Mike Conroy died unexpectedly from a brain aneurysm on June 17, 2013. Those of us who counted him as a friend and a colleague over his lifetime, and we are countless in number, were shocked at his sudden passing. The feeling of emptiness remains. To do a small measure of justice to his memory, a recounting of his life is appropriate to share here with the members of our Association.
Mike lived almost his entire life in Bethesda. He attended Little Flower Catholic Elementary School where he remained a parishioner until his death. He graduated from St. John’s College High School and then went on to matriculate at that obscure school located in South Bend, Indiana, known as Notre Dame. There was no bigger fan of his alma mater than Mike Conroy, even eclipsing some alumni who serve on the Circuit Court for Montgomery County. Mike served in the U.S. Army reserves for six years and graduated from Georgetown University Law School and was known for his almost singular feeling that he actually enjoyed attending law school.
Mike had a built-in career as an attorney since his father, John M. Conroy, had been practicing law for decades in suburban Maryland when Mike joined Conroy & Williams in 1972 upon passing the bar exam. Notwithstanding that successful underpinning, Mike later chose to join the Montgomery County Public Defender’s Office in 1976 and spent three years honing his trial skills with other young assistants under then Public Defender, J. James McKenna. Circuit Court Judges Nelson W. Rupp, Jr., and Mary Beth McCormick, Paul Kemp, and Michael “Tad” Nalls share memories of those years with Mike as well.
In 1979, Mike returned to the private practice of law in Montgomery County and continued until June, 2006 when he joined the District Court in Montgomery County. Mike’s elevation to the bench was a capstone to a lifelong generosity to his profession and his community. Mike had participated in many legal groups, as well as service, community, and social organizations and was so often chosen to be a leader. Mike served as the president of the Bar Association of Montgomery County in 1994-95. Mike’s generosity of his time and talents later brought him recognition as the president of the Maryland State Bar Association in 2005-06 along with the Leadership in Law Award from the Daily Record.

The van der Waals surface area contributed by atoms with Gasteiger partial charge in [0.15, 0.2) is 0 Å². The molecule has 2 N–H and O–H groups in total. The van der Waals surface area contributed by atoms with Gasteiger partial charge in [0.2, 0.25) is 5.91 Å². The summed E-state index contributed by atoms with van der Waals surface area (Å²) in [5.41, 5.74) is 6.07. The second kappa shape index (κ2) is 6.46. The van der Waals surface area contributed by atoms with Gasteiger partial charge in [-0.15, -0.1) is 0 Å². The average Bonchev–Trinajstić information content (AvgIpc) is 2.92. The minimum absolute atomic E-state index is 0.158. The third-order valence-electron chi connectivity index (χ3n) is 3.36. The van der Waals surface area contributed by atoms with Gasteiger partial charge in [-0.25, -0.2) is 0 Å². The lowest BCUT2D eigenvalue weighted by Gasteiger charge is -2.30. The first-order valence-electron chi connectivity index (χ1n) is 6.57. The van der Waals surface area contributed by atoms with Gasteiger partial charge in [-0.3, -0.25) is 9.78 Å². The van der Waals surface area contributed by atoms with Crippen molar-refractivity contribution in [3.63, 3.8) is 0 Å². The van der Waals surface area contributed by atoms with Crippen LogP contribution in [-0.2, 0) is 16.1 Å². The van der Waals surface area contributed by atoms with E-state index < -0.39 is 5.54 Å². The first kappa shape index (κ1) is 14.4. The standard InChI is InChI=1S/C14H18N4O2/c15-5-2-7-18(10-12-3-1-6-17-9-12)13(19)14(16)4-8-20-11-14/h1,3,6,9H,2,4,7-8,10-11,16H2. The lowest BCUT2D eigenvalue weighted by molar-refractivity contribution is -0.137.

Mike’s community and civil endeavors also brought him to act as the president of the CYO of Metropolitan Washington, the Congressional Country Club where he was a third generation member, and the Society of the Friendly Sons of St. Patrick, an Irish-American gathering whose cardinal principles of patriotism and charity Mike strongly espoused. Mike was a long time member of the House of Delegates of the American Bar Association and served on the Executive Council of the National Conference of Bar Presidents.
It would be unfair in recounting Mike Conroy’s life not to mention his great interest in athletics and his enjoyment of sports. Mike had been a world class rugby player. He played for the Washington Rugby Club and was a member of the United States national team, traveling world-wide playing teams representing other countries. His playing years spanned three decades and he continued to remain fit and competitive in other sports throughout his life. His continued ability to run 5-6 miles at a clip always brought admiration from those of us whose physical limitations in keeping up with him had become more pronounced as we matured.
As the curtain came down on Mike’s life, his last act turned out to be his most generous one, the gift of life to others. Mike was an organ donor and as such there was some confusion as to when his life ended. It took a day and a half for the organ donation procedure to be effected and once the skilled medical personnel in different states and hundreds of miles apart were able to come together, Mike’s lungs were transplanted to recipients in North Carolina, his liver went to a friend of his son in Connecticut, while his kidneys went to local patients here in the Washington area.
Surviving Mike are his son, John, III, and his daughter, Aindrea, a third generation member of our Association. Our heartfelt condolences go to each of them on their loss.
Although his journey is over, Mike’s life epitomizes that good men die, but death cannot kill their good names.